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McKee envisions visor

BOSTON -- The severe swelling under Jay McKee's right eye and the part of his face formerly known as his nose was enough for the Buffalo Sabres defenseman to consider wearing a protective visor for the first time in his career.

McKee broke his nose in several places during the first period Friday night when he was struck by a puck in a 3-1 loss to the Ottawa Senators. Blood collected under his eye, which limited his vision Saturday and convinced him it could have been worse.

"It's something that crossed my mind quite a bit, more so this year than ever," said McKee, who sat out Saturday night's game against the Boston Bruins. "I've been pretty lucky when I look back. I've actually thought about it, and I'll probably wear the visor. After hockey's said and done, I would much rather see my children with two eyes than one."

McKee's injury helped resurrect the argument over whether protector visors should be mandatory in the NHL. They are required at all amateur levels, but not in the NHL or AHL. Thirty-eight percent of NHL players wear protective shields, compared to 24 percent five years ago. McKee would be the 14th player on the Sabres' roster to wear one assuming he continues once his face heals.

Several players acknowledged they removed them because they wanted to prove their bravery while actually confirming their recklessness. Columbus defenseman Bryan Berard has limited vision in one eye after being struck with a high stick. Mats Sundin, Steve Yzerman and Dany Heatley also suffered serious injuries.

"A lot of the players believe it hampers their ability to play well," Sabres coach Lindy Ruff said. "I really think it's one more piece of equipment that can make the player that much safer. If they can get used to it, it would be advantageous for them to wear."

The AHL is looking into making them mandatory, and NHL Commissioner Gary Bettman has supported the idea. They are required in the East Coast Hockey League and the United Hockey League. If nothing else, it could save money on insurance premiums.

One argument against is players fighting while wearing them. Calgary's Jarome Iginla, for example, removes his helmet in that situation. Fighting is down 44 percent from two years ago. Players complained for years that visors fogged up from perspiration, but those wearing them now say the problem has been solved.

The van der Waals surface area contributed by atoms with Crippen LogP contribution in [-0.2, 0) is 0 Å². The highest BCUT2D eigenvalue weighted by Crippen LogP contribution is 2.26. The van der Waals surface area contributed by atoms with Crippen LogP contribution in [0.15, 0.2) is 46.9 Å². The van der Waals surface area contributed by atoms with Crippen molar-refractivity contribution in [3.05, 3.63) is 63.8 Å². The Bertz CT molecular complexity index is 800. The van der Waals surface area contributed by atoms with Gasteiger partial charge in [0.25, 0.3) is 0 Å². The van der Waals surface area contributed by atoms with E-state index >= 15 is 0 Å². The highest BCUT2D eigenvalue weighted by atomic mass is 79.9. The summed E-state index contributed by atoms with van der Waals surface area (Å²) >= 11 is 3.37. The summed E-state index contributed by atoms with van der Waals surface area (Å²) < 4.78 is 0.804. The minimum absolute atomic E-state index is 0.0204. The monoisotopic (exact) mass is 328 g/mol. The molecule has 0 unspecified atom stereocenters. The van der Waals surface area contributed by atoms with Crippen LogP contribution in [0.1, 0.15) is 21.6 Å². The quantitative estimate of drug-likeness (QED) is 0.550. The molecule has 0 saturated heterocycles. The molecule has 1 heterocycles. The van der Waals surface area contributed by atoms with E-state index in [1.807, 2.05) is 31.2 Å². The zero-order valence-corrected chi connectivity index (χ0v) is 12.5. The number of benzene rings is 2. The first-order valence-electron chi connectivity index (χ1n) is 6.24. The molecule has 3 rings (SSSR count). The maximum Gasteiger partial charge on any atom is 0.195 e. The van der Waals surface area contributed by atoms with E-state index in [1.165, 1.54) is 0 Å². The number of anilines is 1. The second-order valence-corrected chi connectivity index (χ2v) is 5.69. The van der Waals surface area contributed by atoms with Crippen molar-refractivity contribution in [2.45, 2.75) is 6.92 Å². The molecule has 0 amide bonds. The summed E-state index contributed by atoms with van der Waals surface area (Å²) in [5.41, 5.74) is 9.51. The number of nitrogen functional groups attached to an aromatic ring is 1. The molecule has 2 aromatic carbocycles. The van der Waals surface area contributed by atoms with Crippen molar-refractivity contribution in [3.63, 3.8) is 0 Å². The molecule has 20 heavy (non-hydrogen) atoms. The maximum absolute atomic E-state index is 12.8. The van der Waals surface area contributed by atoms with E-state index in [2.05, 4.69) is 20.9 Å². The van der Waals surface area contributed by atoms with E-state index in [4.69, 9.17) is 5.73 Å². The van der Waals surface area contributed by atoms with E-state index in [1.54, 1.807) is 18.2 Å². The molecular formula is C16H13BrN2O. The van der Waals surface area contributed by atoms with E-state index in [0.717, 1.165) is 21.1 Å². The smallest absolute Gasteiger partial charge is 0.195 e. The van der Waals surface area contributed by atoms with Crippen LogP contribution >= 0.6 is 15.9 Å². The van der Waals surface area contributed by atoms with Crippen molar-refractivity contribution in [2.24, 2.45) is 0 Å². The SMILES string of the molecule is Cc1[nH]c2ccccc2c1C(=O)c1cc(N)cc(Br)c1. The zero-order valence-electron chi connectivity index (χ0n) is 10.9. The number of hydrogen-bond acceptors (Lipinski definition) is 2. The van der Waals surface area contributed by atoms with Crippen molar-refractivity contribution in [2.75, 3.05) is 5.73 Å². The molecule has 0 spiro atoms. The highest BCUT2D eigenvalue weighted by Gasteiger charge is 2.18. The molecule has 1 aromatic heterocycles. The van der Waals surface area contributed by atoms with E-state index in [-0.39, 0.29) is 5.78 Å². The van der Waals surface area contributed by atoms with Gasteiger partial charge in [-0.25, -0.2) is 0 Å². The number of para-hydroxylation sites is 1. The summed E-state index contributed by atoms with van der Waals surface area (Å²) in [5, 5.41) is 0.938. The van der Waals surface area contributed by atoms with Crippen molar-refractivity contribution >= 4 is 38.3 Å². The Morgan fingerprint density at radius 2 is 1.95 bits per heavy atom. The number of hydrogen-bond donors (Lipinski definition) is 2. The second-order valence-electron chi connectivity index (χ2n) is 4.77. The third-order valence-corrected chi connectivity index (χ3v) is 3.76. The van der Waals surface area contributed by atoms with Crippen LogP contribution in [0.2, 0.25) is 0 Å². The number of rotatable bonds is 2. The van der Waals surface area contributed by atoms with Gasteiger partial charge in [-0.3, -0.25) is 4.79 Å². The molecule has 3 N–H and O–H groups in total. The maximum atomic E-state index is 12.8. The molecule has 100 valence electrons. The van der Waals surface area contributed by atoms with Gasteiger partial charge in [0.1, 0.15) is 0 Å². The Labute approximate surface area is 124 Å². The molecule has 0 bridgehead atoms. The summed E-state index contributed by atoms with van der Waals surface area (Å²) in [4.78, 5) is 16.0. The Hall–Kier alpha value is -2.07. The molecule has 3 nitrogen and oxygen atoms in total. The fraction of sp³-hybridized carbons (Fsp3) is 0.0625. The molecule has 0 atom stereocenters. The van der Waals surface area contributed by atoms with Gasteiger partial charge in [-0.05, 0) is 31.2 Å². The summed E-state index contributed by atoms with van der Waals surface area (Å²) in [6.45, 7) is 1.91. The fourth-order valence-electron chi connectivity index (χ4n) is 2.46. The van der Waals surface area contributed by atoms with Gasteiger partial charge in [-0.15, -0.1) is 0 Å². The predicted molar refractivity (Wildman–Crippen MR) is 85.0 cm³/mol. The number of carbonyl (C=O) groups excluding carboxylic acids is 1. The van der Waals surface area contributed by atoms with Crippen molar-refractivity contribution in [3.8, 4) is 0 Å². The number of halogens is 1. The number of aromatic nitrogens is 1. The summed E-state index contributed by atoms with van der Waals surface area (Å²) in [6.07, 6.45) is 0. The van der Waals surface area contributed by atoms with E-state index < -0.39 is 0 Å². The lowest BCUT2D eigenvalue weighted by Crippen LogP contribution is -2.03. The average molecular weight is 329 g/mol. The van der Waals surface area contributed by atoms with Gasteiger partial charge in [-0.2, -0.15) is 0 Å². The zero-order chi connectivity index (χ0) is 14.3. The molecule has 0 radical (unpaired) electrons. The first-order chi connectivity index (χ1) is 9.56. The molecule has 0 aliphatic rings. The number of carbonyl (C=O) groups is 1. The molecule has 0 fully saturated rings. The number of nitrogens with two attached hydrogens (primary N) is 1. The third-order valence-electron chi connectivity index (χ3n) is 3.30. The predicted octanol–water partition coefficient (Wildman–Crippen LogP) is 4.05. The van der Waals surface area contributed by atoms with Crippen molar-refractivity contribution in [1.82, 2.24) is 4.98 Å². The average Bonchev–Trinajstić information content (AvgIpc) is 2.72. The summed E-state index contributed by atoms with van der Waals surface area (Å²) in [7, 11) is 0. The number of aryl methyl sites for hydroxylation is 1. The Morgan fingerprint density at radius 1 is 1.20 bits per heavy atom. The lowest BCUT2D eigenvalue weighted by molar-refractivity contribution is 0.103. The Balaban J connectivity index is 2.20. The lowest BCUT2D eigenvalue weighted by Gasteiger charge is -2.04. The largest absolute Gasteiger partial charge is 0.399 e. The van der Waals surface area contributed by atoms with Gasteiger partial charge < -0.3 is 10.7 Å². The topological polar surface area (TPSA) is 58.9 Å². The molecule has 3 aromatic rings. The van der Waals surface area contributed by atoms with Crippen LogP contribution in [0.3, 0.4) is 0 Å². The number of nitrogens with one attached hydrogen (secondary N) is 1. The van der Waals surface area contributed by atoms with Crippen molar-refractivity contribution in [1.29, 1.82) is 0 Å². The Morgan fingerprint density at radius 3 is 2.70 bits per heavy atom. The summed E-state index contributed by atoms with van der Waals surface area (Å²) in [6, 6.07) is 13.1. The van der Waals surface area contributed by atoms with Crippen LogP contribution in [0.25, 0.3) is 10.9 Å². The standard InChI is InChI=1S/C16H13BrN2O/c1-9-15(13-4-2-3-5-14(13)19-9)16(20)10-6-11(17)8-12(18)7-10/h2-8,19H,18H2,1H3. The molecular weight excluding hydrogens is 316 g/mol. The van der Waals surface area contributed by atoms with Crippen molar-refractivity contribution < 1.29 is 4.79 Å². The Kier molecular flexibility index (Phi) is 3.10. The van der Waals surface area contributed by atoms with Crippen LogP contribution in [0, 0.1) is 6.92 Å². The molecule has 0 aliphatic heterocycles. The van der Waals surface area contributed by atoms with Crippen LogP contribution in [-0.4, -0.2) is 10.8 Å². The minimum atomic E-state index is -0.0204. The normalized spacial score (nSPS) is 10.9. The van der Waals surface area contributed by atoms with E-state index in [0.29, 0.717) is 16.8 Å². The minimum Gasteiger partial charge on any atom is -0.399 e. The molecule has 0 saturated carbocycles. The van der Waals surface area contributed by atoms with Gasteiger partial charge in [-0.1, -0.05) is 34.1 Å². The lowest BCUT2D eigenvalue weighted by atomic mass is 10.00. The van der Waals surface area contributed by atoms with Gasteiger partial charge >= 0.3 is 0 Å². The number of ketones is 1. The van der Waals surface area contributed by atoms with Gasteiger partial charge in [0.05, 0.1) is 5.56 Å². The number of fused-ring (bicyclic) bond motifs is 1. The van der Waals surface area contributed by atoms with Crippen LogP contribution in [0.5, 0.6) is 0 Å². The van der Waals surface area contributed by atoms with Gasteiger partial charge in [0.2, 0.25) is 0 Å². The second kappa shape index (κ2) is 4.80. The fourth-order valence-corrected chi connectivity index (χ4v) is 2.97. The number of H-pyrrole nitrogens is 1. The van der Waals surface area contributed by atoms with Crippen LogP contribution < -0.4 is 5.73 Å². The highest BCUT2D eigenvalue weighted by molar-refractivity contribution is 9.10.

In case you missed the highlights, Bruins goalie Tim Thomas had a blooper for the ages Friday night in a 4-2 loss to New Jersey when he allowed a goal that the worst Mini-Mite netminder would stop in his sleep.

Devils defenseman Paul Martin's clearing pass from his own zone bounced off the boards and crawled harmlessly toward the Boston net. Thomas was looking where he was going to pass and took his eye off the puck before it trickled in.

"Up to that point, I was feeling really good about myself," Thomas told the Boston Globe. "I had made about three or four passes all the way down the ice and was playing the puck well, and then I Bill Bucknered it."


The Sabres-Bruins game seemed secondary in Beantown with Boston University playing Boston College for the right to play in the Frozen Four.

Sabres linemates Chris Drury and Mike Grier played together at Boston University and understood the magnitude of BU-BC. The two schools hadn't played each other in the NCAA Tournament since 1978 but are bitter cross-town rivals.

"I definitely follow them in games like this," Drury said.

Drury was disappointed in the result. Boston College won, 5-0.


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